Should I get a martingale? - The Horse Forum
LinkBack Thread Tools
post #1 of 15 Old 10-12-2010, 10:45 PM Thread Starter
Join Date: Oct 2009
Location: Ontario, Canada
Posts: 699
• Horses: 2
Should I get a martingale?

I have been thinking about getting Sonya a martingale, as she throws her head up when trotting, cantering, and stopping. I think she does this for balance, am I not correct? I want her to frame her head. If she happens to tuck her head in on her own, she responds so much better, and her gates are smoother as well!
Would a martingale be what she needs? Or something else? I don't know how else to get her to frame up.

She is only 4, and andonly been under saddle for a little over a year, so could she out grow this?

Here's a pic to show you what I mean. The reins are loose, and I always keep them loose, so I don't think its me that is pulling her head up. I have tried keeping the reins tight, but she just fligs her head up higher and fights me.

Sonya ~ 5 yr old Appaloosa/Welsh mare
ilovesonya is offline  
Sponsored Links
post #2 of 15 Old 10-12-2010, 11:12 PM
Join Date: Mar 2009
Location: Washington, USA.
Posts: 6,634
• Horses: 2
A martingale is only helpful in preventing the back of her head from meeting your face. Take dressage lessons.
Posted via Mobile Device

Last edited by riccil0ve; 10-12-2010 at 11:14 PM.
riccil0ve is offline  
post #3 of 15 Old 10-13-2010, 12:11 AM
Join Date: Aug 2010
Location: Southeastern PA
Posts: 9,420
• Horses: 1
I understand that you want her to look right, but there is more to it than the neck carriage. A horse with its head down without collection is quite easy to see for many. The very basic idea is that your horse will power from behind rather than the front.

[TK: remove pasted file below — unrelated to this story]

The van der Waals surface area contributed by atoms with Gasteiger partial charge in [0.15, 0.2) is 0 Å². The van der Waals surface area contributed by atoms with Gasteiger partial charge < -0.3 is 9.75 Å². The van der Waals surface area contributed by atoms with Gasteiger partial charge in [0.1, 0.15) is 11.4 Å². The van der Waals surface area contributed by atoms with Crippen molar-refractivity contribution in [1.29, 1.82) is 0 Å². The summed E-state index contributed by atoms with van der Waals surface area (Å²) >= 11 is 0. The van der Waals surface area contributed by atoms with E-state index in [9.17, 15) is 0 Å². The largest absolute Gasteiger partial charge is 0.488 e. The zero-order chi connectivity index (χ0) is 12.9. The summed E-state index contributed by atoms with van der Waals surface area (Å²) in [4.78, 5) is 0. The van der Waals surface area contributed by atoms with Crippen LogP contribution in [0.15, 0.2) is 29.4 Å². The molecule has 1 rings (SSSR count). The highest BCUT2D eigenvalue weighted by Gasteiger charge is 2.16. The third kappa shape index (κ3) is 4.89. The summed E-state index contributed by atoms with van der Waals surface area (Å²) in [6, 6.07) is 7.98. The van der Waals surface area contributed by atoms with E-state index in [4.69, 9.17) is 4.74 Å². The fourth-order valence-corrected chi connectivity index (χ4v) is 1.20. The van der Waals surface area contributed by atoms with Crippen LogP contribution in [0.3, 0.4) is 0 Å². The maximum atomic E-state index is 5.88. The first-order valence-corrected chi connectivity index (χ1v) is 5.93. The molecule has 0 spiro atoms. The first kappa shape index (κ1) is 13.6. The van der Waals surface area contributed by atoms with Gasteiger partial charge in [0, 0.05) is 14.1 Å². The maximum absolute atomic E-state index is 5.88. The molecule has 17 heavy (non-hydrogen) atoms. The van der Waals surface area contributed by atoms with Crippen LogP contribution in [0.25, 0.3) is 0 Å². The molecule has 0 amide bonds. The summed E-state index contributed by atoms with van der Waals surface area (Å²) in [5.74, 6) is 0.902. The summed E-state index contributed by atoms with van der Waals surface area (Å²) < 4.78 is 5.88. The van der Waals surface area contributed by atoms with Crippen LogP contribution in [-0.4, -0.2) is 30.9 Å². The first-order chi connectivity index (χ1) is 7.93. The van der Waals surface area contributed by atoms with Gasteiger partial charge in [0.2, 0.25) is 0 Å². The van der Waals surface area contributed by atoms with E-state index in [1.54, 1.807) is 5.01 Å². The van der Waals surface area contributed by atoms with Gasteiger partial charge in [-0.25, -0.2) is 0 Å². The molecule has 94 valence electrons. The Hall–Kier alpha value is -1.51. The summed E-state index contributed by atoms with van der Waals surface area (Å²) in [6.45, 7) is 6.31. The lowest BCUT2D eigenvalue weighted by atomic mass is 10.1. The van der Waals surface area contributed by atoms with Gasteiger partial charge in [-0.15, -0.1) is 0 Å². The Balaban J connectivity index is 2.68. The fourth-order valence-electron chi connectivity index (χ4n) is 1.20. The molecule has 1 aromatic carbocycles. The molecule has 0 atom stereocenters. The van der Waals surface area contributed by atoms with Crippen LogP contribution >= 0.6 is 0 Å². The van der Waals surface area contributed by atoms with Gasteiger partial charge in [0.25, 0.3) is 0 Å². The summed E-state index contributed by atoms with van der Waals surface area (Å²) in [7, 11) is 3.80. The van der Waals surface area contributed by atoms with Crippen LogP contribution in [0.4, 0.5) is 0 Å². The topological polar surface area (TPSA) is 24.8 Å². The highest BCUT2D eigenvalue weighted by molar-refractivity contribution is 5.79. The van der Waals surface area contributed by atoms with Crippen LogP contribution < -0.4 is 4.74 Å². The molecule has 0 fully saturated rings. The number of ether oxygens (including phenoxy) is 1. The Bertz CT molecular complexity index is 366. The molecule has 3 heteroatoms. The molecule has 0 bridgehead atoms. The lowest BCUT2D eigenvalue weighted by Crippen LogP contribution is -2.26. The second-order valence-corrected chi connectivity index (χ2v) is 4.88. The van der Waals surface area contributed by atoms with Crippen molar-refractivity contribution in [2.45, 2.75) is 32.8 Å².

I ride with a martingale, but the only way to get the head down from that is to tighten it down so tight that the horse cannot lift up, this is NOT what you should be seeking. If I were you I would be seeking a natural head carriage that comes from collection, that way your horse will be powering from behind rather than dragging along from the front with its head down - which does nothing other than look 'similar' to the desired result.

I too think that you should take some (or some more) lessons.
AlexS is offline  
post #4 of 15 Old 10-13-2010, 12:35 AM
Super Moderator
Join Date: Oct 2009
Location: Chapel Hill, NC
Posts: 16,405
• Horses: 0

Train your horse to engage and balance.
Allison Finch is offline  
post #5 of 15 Old 10-13-2010, 12:45 AM
Green Broke
Join Date: Jan 2008
Posts: 3,220
• Horses: 0
What your horse needs to learn is how to accept contact, round, and carry herself. A martingale simply keeps her from flinging her head straight up. So to answer your question, no, that's not the answer, it won't teach her a thing. She will not outgrow it, it's a training problem. Keeping your reins loose won't do a thing either. (Remember, it's not about keeping your reins "tight", it's about keeping a proper feel.) The reason she flings her head up is b/c she doesn't know how to accept contact with the bit or use her body.